Neutrality is part of the identity of Switzerland. Neutrality has slowly developed from the 17th century in Switzerland and was definitively adopted in 1815 by the Congress of Vienna. It is enrooted in international law in the high laws of 1908 and it is fully respected by Switzerland. The laws of neutrality are not quite a lot. We are not allowed to export troops or weapons to a country that is at war, or you can do it but you have to do it with both or all the countries that are at war, so we decided not to do it with anybody. And secondly, we cannot let your territory be passed by other troops or weapons. Third, you cannot join a military alliance, like NATO, or so on. And fourth, airspace and so on. 

So there are not a lot of obligations but these obligations are strictly respected by Switzerland because of our permanent neutrality. And then, we actually did not invent neutrality ourselves. We had to be invented neutral because of the powerful countries around us. We have France, we have Germany, we have Italy who were very important, very big European powers in the past and the fact that they had a buffer zone in the middle was of course in the interest of all these countries. And it was also in the interest of Switzerland because therefore we could find our independence which was so important during our history.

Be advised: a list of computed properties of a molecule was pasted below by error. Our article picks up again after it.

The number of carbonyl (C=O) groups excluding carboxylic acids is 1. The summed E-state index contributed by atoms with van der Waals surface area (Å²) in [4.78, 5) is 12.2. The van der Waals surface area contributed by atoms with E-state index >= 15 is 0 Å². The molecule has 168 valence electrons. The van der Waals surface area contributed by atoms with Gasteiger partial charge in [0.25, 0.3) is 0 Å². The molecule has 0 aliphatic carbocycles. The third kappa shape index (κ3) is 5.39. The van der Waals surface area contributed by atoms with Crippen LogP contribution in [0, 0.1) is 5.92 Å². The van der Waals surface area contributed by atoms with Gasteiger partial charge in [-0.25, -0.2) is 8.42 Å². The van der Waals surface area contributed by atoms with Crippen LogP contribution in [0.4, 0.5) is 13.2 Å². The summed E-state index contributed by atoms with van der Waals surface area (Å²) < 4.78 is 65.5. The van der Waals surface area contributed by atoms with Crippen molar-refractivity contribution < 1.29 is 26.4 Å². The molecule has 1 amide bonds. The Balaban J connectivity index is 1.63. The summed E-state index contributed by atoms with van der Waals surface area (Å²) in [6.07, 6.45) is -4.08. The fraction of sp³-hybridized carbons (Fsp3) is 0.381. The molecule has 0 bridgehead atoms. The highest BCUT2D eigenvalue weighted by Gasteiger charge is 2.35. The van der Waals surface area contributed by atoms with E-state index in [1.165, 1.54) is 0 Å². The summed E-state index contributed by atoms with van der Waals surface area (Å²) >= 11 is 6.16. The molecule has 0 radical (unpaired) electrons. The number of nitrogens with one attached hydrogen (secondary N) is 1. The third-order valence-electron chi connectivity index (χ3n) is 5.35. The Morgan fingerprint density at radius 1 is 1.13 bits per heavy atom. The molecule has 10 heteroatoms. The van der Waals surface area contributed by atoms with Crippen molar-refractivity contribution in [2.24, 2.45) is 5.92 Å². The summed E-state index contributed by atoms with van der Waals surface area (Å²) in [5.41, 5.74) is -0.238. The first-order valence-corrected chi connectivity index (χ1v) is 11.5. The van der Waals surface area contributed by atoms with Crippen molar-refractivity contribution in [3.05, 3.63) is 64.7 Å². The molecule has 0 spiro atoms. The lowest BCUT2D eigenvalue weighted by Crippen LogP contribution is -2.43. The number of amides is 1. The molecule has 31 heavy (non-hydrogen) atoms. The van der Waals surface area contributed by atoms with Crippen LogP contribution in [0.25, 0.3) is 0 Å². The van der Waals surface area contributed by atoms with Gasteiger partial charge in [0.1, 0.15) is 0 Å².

Nowadays, through neutrality, we can say that we have not engaged in a war for more than 500 years, and we are known not to make war or take part in war. This is one of the reasons why our humanitarian tradition is so well known in the world and so well respected because people know we never take part in any military conflicts, even in Africa, even in Asia, in south-east Asia and so on. 

So nowadays with the adoption of the new sanctions against Russia we did not break the laws of neutrality. This is absolutely possible and it is also possible to be a member of the Security Council of the United Nations, it is possible, it is compatible with our neutrality, but again neutrality does not mean indifference. We have to take stock and make decisions to show what kind of values we stand for and what we are willing to do.

So now in this war, we are doing many, many things from humanitarian assistance to demining of the territories, to delivering any possible goods and services to the population, healthcare. And we are, of course, welcoming all the 60 000–70 000 refugees coming from Ukraine during this transition phase of their lives and we are trying to do everything that is asked by the Ukrainians in order to help them to face this very difficult situation.